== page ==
Wednesday, Sept. 28, 2022|
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More competition, please
The Federal Communications Commission’s Connect America Fund has expanded broadband access to a wide swaths of rural areas statewide over the past eight years.
This program exposed additional broadband access availability issues in areas that are not rural, but are not urban though. Spectrum and Hawaiian Telcom are the only broadband providers in these areas. In other words, you don’t have any competitive choices for broadband access.
I live in area (Kalaoa in North Kona) with this issue. Spectrum has monopoly on broadband. Hawaiian Telcom offers DSL with a maximum speed of 11 Mbps as token competition. It’s worse in the area where my parents live (Discovery Harbor in Ka‘u), Hawaiian Telcom doesn’t offer any broadband access to this subdivision, which leaves Spectrum as the only option.
These federal subsidies have improved access to underserved areas, but it’s left a lot of areas with only one legitimate broadband provider with a service monopoly.
I firmly believe competition brings improved level of service and pricing. Urban areas will be the only places with an ability to have a choice in broadband providers the way things are going.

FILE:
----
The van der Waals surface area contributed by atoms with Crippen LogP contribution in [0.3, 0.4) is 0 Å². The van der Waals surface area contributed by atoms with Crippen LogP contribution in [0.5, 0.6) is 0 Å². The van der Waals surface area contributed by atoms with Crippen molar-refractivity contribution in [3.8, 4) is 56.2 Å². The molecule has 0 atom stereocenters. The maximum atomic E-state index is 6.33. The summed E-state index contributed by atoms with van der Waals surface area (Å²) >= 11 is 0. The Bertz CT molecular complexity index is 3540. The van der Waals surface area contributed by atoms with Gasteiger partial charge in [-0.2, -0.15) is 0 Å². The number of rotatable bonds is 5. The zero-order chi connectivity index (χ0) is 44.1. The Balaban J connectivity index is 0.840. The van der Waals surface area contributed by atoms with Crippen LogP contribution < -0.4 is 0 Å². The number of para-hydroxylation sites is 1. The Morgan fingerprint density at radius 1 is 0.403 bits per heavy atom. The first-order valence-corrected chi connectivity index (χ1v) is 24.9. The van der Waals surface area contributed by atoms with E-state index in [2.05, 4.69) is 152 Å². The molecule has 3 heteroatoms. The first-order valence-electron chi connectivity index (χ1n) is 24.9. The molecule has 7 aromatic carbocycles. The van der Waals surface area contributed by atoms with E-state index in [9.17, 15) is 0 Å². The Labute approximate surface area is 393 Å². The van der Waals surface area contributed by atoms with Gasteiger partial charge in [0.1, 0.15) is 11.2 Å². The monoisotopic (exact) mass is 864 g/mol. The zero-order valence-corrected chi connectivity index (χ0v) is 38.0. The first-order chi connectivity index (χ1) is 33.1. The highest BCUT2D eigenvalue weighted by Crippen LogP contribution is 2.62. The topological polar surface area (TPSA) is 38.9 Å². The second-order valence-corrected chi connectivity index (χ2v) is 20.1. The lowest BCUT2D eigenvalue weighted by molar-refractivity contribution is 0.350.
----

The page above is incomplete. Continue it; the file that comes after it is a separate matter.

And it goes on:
In the case of the high school football coach “inviting” his players to join him at midfield for after-game prayers, the U.S. Supreme Court has shown once again that the only religion which has real freedom in their America is evangelical Christianity.
Can you imagine their reaction if it were a Muslim or Jewish coach wanting the team to pray together after a game?
And anyone who thinks players who don’t want to join the prayer meeting are free to say “no” have no idea how high school athletics works. If the coach wants you to do something, you do it. If you don’t, you will lose playing time, starting position, etc.
For some Christians, if they aren’t allowed to force their beliefs on others, their religious freedom is being violated. But everyone should know that the Constitution nowhere mentions Jesus or Christianity.
Religious freedom, according to the founders, included all religions. It’s a terrible blot on this nation today that our highest court refuses to uphold that standard.
By the way, John Adams, Thomas Jefferson, Benjamin Franklin and James Monroe were none of them Christians. And George Washington, a Christian, was adamant that all religious groups had equal rights to religious freedom in the U.S.
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